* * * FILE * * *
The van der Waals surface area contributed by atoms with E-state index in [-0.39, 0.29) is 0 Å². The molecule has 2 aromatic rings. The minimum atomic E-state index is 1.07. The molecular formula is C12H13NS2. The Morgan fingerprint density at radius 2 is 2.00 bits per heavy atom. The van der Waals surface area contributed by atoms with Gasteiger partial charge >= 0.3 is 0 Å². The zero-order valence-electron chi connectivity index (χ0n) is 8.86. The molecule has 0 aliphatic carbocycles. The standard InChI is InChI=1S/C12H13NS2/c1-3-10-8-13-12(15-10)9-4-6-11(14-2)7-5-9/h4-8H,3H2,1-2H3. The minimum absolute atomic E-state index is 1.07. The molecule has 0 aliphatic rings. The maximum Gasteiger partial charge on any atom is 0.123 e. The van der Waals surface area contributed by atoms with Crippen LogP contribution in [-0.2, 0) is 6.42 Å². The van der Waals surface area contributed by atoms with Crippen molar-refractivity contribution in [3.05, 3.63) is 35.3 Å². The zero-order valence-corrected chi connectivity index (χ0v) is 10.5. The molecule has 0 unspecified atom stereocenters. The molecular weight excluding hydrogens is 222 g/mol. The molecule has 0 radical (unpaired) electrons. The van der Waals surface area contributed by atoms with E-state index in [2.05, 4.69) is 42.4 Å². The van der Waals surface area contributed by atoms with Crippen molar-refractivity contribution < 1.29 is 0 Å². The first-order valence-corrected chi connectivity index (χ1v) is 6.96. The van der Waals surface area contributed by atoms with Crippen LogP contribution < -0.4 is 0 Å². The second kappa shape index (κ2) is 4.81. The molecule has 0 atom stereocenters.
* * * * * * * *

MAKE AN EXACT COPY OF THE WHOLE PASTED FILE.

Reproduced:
The van der Waals surface area contributed by atoms with E-state index in [-0.39, 0.29) is 0 Å². The molecule has 2 aromatic rings. The minimum atomic E-state index is 1.07. The molecular formula is C12H13NS2. The Morgan fingerprint density at radius 2 is 2.00 bits per heavy atom. The van der Waals surface area contributed by atoms with Gasteiger partial charge >= 0.3 is 0 Å². The zero-order valence-electron chi connectivity index (χ0n) is 8.86. The molecule has 0 aliphatic carbocycles. The standard InChI is InChI=1S/C12H13NS2/c1-3-10-8-13-12(15-10)9-4-6-11(14-2)7-5-9/h4-8H,3H2,1-2H3. The minimum absolute atomic E-state index is 1.07. The molecule has 0 aliphatic rings. The maximum Gasteiger partial charge on any atom is 0.123 e. The van der Waals surface area contributed by atoms with Crippen LogP contribution in [-0.2, 0) is 6.42 Å². The van der Waals surface area contributed by atoms with Crippen molar-refractivity contribution in [3.05, 3.63) is 35.3 Å². The zero-order valence-corrected chi connectivity index (χ0v) is 10.5. The molecule has 0 unspecified atom stereocenters. The molecular weight excluding hydrogens is 222 g/mol. The molecule has 0 radical (unpaired) electrons. The van der Waals surface area contributed by atoms with E-state index in [2.05, 4.69) is 42.4 Å². The van der Waals surface area contributed by atoms with Crippen molar-refractivity contribution < 1.29 is 0 Å². The first-order valence-corrected chi connectivity index (χ1v) is 6.96. The van der Waals surface area contributed by atoms with Crippen LogP contribution < -0.4 is 0 Å². The second kappa shape index (κ2) is 4.81. The molecule has 0 atom stereocenters.